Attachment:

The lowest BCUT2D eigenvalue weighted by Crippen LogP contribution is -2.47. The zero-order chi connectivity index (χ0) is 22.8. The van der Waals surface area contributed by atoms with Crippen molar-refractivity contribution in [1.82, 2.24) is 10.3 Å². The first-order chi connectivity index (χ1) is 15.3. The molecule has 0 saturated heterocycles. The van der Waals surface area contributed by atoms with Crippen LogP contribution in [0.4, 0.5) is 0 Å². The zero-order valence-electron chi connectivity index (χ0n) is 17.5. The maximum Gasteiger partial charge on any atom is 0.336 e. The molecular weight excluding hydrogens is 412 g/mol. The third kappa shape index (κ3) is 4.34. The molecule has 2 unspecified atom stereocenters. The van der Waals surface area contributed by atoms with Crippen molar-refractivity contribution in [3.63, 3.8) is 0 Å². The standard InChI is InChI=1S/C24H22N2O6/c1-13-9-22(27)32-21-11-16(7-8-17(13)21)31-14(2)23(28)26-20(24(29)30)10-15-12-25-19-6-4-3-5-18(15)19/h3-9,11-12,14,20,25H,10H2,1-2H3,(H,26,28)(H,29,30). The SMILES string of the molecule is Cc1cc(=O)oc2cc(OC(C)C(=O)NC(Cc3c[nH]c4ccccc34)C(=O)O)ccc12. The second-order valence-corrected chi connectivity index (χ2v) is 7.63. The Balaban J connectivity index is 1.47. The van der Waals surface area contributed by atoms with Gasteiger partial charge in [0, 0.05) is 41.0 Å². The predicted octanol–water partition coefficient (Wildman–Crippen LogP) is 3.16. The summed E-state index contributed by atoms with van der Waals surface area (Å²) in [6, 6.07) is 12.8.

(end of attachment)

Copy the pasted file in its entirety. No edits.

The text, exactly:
The lowest BCUT2D eigenvalue weighted by Crippen LogP contribution is -2.47. The zero-order chi connectivity index (χ0) is 22.8. The van der Waals surface area contributed by atoms with Crippen molar-refractivity contribution in [1.82, 2.24) is 10.3 Å². The first-order chi connectivity index (χ1) is 15.3. The molecule has 0 saturated heterocycles. The van der Waals surface area contributed by atoms with Crippen LogP contribution in [0.4, 0.5) is 0 Å². The zero-order valence-electron chi connectivity index (χ0n) is 17.5. The maximum Gasteiger partial charge on any atom is 0.336 e. The molecular weight excluding hydrogens is 412 g/mol. The third kappa shape index (κ3) is 4.34. The molecule has 2 unspecified atom stereocenters. The van der Waals surface area contributed by atoms with Crippen molar-refractivity contribution in [3.63, 3.8) is 0 Å². The standard InChI is InChI=1S/C24H22N2O6/c1-13-9-22(27)32-21-11-16(7-8-17(13)21)31-14(2)23(28)26-20(24(29)30)10-15-12-25-19-6-4-3-5-18(15)19/h3-9,11-12,14,20,25H,10H2,1-2H3,(H,26,28)(H,29,30). The SMILES string of the molecule is Cc1cc(=O)oc2cc(OC(C)C(=O)NC(Cc3c[nH]c4ccccc34)C(=O)O)ccc12. The second-order valence-corrected chi connectivity index (χ2v) is 7.63. The Balaban J connectivity index is 1.47. The van der Waals surface area contributed by atoms with Gasteiger partial charge in [0, 0.05) is 41.0 Å². The predicted octanol–water partition coefficient (Wildman–Crippen LogP) is 3.16. The summed E-state index contributed by atoms with van der Waals surface area (Å²) in [6, 6.07) is 12.8.